Today is a bit special, as this article is not only the 100th gin review that we have published on SummerFruitCup, but it is also the 300th gin that I have tried; so, naturally, we needed to find something special and we found this in Nolet’s Reserve Gin. I have a gin wish list, or “Most Wanted”, and ever since I first heard of it, Nolet’s Reserve has been at the top of it.
We reviewed the rather tasty Nolet’s Silver Gin last year and, in October, I had the pleasure of meeting Mr. Bob Nolet at a Ketel One dinner for London Cocktail Week. When I contacted him and told him about my plans, he could not have been more helpful.
I happened to know that some of the folks at Grayling PR were heading over to the Nolet Distillery in Schiedam, Holland and the lovely Sarah (of Grayling) was kind enough to act as courier for me. Fast forward to today and in front of me sits a bottle of Nolet’s Reserve. So what is the story behind this rather remarkable gin?
Nolet’s Reserve was developed over four decades by Carolus Nolet Sr, who is from the 10th generation of distillery owners from the Nolet family. Nolet’s Reserve is made in very limited quantities in small copper pot stills. It contains a myriad of botanicals, including saffron and lemon verbena, and, in order to maintain the highest standard of quality, a Nolet family member personally tastes and approves every batch before it is bottled.
Now, on to the tasting. In order to appreciate the gin properly, I tried it first thing in the morning, before any breakfast, to ensure a clean palate. I even rose at 5am in order to minimise disruptions or interruptions. Carolus Nolet Sr recommends that Nolet’s Reserve Gin should be shared with cherished friends or enjoyed in quiet solitude – given the early hour of the day, I opted for the latter. This may seem like a bit of a song and dance, but I thought that for such a special occasion it was worth it.
This gin is light gold in colour.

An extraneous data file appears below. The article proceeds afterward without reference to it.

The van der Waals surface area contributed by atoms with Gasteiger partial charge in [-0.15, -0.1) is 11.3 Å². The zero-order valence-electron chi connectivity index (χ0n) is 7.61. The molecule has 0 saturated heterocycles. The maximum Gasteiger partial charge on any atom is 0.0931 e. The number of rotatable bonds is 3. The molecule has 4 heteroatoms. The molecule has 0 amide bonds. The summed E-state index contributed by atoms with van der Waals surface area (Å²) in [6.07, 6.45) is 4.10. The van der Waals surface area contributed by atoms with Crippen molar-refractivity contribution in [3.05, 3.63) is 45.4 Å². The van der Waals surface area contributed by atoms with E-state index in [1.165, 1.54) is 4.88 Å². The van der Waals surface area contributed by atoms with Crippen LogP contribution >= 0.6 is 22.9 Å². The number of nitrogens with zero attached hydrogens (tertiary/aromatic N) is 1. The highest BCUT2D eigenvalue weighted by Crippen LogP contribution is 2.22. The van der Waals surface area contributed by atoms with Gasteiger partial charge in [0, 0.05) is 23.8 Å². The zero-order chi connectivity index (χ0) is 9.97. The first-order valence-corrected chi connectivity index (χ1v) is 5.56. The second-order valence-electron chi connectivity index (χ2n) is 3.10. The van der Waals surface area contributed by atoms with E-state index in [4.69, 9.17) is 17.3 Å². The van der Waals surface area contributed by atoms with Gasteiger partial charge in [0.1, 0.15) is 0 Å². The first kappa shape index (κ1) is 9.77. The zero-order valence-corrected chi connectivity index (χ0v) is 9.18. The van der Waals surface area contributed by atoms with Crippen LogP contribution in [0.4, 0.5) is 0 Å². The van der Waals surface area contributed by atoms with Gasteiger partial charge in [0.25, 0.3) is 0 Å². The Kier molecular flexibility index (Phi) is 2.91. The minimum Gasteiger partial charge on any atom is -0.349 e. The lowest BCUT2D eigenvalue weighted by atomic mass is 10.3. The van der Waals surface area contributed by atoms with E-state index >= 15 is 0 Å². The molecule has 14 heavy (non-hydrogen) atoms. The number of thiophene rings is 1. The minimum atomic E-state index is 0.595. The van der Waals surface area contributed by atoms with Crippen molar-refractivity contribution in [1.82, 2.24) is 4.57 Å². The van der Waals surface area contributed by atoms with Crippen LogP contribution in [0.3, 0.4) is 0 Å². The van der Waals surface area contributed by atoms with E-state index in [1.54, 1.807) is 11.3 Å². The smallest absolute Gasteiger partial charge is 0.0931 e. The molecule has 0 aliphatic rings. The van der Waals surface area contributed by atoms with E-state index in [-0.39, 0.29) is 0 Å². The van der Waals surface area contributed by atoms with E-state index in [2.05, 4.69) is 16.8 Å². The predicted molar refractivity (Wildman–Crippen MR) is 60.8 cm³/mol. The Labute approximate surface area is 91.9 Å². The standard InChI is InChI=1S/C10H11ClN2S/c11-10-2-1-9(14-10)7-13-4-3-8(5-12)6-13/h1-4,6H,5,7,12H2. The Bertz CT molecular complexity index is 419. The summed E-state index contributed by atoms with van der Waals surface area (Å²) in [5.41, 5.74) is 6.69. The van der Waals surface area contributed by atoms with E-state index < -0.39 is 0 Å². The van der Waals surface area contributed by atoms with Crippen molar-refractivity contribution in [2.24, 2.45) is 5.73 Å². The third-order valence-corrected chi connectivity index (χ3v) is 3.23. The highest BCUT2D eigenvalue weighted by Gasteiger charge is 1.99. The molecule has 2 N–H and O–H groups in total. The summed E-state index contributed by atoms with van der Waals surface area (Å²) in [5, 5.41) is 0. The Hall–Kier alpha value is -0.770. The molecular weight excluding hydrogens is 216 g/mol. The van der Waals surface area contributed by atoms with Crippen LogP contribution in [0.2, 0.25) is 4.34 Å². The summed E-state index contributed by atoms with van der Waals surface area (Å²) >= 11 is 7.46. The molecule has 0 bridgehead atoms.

Quite complex, with sweet floral and fruit notes; there are hints of rose and violet, as well as stone fruits, such as peach and cherry, with some dark chocolate, too. The lemon verbena develops over time. Like the Nolet’s Silver, there is also a touch of real Turkish Delight about this spirit.
Rich and silky, like liquid honey. The body and power of the spirit develops in a crescendo, boosted by its underlying alcoholic strength.
This has a rich, balanced and complex flavour; elements that I identified include: peach, rose, saffron, coriander, and juniper, towards the end. There’s a good balance of sweet and savoury notes and I get the sense that this is definitely a spirit that you could sip time and time again and, each time, pick out something new.
The more classic gin characteristics are strong on the finish, including: juniper, coriander and citrus. It’s quite a full finish, with additional of notes of vanilla, crème brûlée, crystallized violets and just a touch of maltiness. Quite dry and rather long, this lasted for over 5 minutes.
My special thanks to Carolus Nolet Snr, his son Bob Nolet and their distillery team in Holland and also to Sarah from Grayling; without all of your help this article would not have been possible and I would have only tried 299 gins!